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The Age Curve: How to Profit from the Coming Demographic Storm Hardcover – July 3, 2008

4.5 out of 5 stars 64 customer reviews

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Editorial Reviews


“To gain an overview of the coming trend, begin by reading the entertaining, inspiring new book, "The Age Curve: How to Profit from the Coming Demographic Storm," by Kenneth Gronbach.” —Dr. Mildred Culp, “Workwise” syndicated columnist

“‘The Age Curve’ has one overwhelming reason to read and digest the book: it will make you re-think what you thought was obvious.” —Inland Empire Business Journal

“With a little guidance from ‘The Age Curve,’ readers will be better able to set their company on a path to future sales success.” —Houston Business Journal

“This lucid, well-written book is thought-provoking and accessible to a wide audience, and is especially valuable reading for business students and practitioners. Summing Up: Highly recommended. All levels.” —Choice

"Gronbach will inspire you to think beyond his examples, not only about what has already worked, but what also needs to be done in future." -- QRCA Views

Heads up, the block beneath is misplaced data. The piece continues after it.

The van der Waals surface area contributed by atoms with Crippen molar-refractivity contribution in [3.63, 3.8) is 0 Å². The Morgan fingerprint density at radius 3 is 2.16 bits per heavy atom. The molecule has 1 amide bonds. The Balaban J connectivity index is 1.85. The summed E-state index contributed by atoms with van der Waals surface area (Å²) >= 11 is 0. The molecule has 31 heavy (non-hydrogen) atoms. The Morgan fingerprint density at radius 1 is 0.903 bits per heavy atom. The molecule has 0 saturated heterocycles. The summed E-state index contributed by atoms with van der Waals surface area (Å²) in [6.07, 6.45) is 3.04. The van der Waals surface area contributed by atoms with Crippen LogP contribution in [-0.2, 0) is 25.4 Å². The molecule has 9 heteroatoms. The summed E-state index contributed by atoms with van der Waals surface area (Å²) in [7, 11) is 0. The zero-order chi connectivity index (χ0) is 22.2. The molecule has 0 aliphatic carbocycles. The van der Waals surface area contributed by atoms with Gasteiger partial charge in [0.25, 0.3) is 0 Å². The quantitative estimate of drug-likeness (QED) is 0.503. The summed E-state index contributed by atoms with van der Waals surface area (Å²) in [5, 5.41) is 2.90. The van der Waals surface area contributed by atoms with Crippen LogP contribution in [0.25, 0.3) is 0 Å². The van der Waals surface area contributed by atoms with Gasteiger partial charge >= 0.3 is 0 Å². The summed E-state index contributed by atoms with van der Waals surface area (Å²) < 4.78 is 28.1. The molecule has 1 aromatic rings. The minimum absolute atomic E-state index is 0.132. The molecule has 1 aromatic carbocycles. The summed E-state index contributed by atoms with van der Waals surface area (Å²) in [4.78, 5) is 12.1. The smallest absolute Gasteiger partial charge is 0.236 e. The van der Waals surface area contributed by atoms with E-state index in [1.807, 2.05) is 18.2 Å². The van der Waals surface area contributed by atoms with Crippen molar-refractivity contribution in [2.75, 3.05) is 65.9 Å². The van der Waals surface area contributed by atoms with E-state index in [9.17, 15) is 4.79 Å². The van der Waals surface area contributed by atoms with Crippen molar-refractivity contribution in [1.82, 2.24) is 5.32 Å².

"The book takes on what could be a mind-numbing topic, but Gronbach does it with interesting style and intellectual edification....The Age Curve is as enlightening as it is sobering." --Springfield Business Journal

Book Description

For years, marketers have held on to unwavering beliefs that have dictated how they market to their consumers. But the hard truth is that the changes we see in marketing and business are based on one undeniable factor—the size of the generations we are selling to. As each generation ages, what they buy and how much they buy will change. Each product and service has a “best customer” that sustains a business. As these customers grow up, the smartest marketers will stay ahead of them—and their money. In The Age Curve, marketing guru Kenneth Gronbach shows executives and entrepreneurs how to anticipate this wave of predictable demand and ride it to success.